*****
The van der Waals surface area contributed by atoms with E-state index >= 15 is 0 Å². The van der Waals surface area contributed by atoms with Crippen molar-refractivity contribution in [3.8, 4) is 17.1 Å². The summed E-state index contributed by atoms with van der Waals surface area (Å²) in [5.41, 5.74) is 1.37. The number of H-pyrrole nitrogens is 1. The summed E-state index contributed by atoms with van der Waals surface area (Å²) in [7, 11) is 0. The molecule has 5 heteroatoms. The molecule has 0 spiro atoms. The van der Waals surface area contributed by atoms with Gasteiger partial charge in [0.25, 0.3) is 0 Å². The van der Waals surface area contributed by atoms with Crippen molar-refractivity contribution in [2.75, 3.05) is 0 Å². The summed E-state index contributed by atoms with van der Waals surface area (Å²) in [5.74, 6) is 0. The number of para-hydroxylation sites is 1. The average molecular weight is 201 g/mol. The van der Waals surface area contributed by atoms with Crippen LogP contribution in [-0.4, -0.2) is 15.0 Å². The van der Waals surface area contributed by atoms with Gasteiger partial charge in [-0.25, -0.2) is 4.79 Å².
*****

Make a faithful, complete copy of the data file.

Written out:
The van der Waals surface area contributed by atoms with E-state index >= 15 is 0 Å². The van der Waals surface area contributed by atoms with Crippen molar-refractivity contribution in [3.8, 4) is 17.1 Å². The summed E-state index contributed by atoms with van der Waals surface area (Å²) in [5.41, 5.74) is 1.37. The number of H-pyrrole nitrogens is 1. The summed E-state index contributed by atoms with van der Waals surface area (Å²) in [7, 11) is 0. The molecule has 5 heteroatoms. The molecule has 0 spiro atoms. The van der Waals surface area contributed by atoms with Gasteiger partial charge in [0.25, 0.3) is 0 Å². The van der Waals surface area contributed by atoms with Crippen molar-refractivity contribution in [2.75, 3.05) is 0 Å². The summed E-state index contributed by atoms with van der Waals surface area (Å²) in [5.74, 6) is 0. The number of para-hydroxylation sites is 1. The average molecular weight is 201 g/mol. The van der Waals surface area contributed by atoms with Crippen LogP contribution in [-0.4, -0.2) is 15.0 Å². The van der Waals surface area contributed by atoms with Gasteiger partial charge in [-0.25, -0.2) is 4.79 Å².